Alex is also disappointed in the legal disputes over the plant. He doesn’t understand why so many people are taken to jail for having possession of the drug.

“That’s tax money they are using to jail these people!” he said. The latest statistic from the Colorado Department of Public Health and Environment shows that there were 12,358 arrests for marijuana possession in 2007. And, possession of the drug makes up for 95 percent of all marijuana arrests.

Ultimately, Alex believes that the education, political, and social opportunities of medicinal marijuana need to be drastically reconfigured. “People don’t know how often meth is commonly used by high schoolers in order to get high. It’s because the ingredients are so easy to get a hold of, and drug dealers don’t have a lot to lose.”

Alex looked up toward the ceiling like he was about to finish his thought.

“What was I saying?” asked Alex. “Sorry, I’m spacing out. Yeah, that’s one of the side effects.”

Andrew and Justin

Ever since Andrew and Justin reunited at Colorado State, these brothers do everything together: go to parties around campus, lounge and watch television, and hang out while smoking medicinal marijuana.

“I started smoking medicinally only a couple months ago, but I have had a great experience” said Justin, the older and more talkative of the two brothers.

Justin, 21, had been suffering from anxiety issues since he entered college, and had been suffering from insomnia for the past year. Doctors had put him on Ambien and Lexapro to help out with his issues, but they weren’t giving them the results he was looking for.

“I was worried about what the drugs were doing to me,” Justin said. “I gained 30 pounds in a year.”

Justin started looking for the all-natural solution to fixing his problems. When Justin transferred to Colorado State in August, he started talking with his old friend, Alex, who recommended him to medicinal marijuana.

“Ever since I started, the quality of my life has skyrocketed. I feel more positive, and my mom has noticed too.” Justin and Andrew’s mother used to be against them taking this substance, but has warmed up after noticing the positive affects it has had on their lives. “My mom used to be so cautious, but now she just chills with us on the couch while we smoke. She understands.”

Andrew, 18, is a younger, shaggy-haired version of his older brother. For the past two years, Andrew had been suffering from pains in his leg after being in a sports-related injury in high school. Rather than continuing to take his constant pain killers, Andrew talked with his brother, who was starting to research and experiment with the medicinal uses of marijuana.

The brothers take diverse strains and various forms of the drug to treat their different ailments. Justin prefers edibles, as opposed to smoking or tinctures. “They extend the high, and especially help with sleeping,” he said. Andrew used to prefer smoking, but has recently realized that adding tinctures to his tea at night has helped him relax and soothe the pain.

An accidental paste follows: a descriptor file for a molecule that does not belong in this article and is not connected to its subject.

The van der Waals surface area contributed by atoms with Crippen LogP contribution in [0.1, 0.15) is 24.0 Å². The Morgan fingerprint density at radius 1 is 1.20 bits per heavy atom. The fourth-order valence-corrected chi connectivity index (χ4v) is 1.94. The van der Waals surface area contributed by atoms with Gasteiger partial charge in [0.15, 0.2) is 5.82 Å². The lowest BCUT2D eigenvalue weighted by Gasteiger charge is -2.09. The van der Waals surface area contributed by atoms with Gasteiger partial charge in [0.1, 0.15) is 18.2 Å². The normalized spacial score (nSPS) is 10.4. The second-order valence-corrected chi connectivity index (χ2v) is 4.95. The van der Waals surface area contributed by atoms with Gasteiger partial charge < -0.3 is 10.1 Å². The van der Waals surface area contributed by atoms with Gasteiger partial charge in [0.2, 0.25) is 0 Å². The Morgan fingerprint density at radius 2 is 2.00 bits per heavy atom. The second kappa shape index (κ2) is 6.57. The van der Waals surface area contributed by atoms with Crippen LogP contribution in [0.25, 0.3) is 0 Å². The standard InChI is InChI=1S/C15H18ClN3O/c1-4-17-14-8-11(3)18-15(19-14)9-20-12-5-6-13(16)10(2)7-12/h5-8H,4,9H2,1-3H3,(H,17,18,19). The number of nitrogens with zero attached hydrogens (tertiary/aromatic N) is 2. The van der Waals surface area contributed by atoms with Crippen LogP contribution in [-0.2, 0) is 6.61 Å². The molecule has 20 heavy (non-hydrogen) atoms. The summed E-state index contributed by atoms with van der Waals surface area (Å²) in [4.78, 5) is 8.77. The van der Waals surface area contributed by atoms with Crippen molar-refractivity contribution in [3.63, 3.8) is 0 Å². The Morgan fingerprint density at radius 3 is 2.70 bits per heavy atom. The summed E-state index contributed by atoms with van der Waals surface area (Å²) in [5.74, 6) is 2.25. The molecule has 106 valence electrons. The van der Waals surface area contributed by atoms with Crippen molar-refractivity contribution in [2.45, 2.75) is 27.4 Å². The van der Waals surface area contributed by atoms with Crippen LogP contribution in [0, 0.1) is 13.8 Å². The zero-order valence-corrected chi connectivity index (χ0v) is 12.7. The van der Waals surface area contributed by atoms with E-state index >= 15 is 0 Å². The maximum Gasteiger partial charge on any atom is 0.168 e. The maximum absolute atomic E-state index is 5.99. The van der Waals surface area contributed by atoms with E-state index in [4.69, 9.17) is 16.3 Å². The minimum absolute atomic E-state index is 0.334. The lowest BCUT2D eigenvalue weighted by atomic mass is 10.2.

Even though Justin and Andrew knew Alex, they still had to show prior medical need, and get two physician notes claiming they had doctor’s approval to medicinally take the drug. They agreed that it was a long process, but one with enormous benefits. “We don’t mind having to get clearance. We know dispensaries stand to lose a lot,” Justin said.

Justin and Andrew will have their licenses for a year, and then doctors will have the chance to reevaluate whether or not the drug is benefiting them.

Andrew remarked how Alex’s business gives out the best deals in town – only $300 per ounce. “That’s definitely better than what you can get on the street,” he said.

“A lot of people are getting into the industry to rack in some quick cash,” said Justin. “It’s hard to get the care and attention from other dispensaries like we can get here.”

They both agree that Alex’s business has put customer service and safety first. They also appreciate how their dealer listens to their needs. “If we want something, he can definitely do it for us,” Justin said, as he browsed the internet at his house. Andrew showed him a picture of a cannabis plant on Google. “Oh, c’mon Super Lemon Haze? That was the 2009 [Cannabis Cup] winner. But, look at how good that looks. Think Alex can get us that?”

Justin doesn’t feel as though he should be labeled as a “pot head.” Justin takes the medicine for the right reasons, not just to get a high.

He warns people who are looking into getting a license just to get easier access to weed: “Just do it the right way. As long as you go through the same steps, that’s fine, but don’t give me a bad image.”

Both of the brothers also disagree with those who wish to legalize it. “It can’t go legal,” Justin stated. “Then professionalism goes to crap!” Andrew quietly chimed in, “I just feel the city is making too big of a deal out of it.”

Justin believes the government could make a lot of money by taxing dispensaries. “I have an idea: tax the shit outta weed, and then [our country] would finally be outta debt.”

The brothers also feel the need for change in the education system. The usually hushed Andrew spoke up, “People need to research it, and talk to organizations. There can’t be this stigma. Stop telling us it’s terrible, and instead just tell us the effects.

“We have been talking to you and smoking the whole time,” Andrew said, “and we don’t seem crazy, do we?”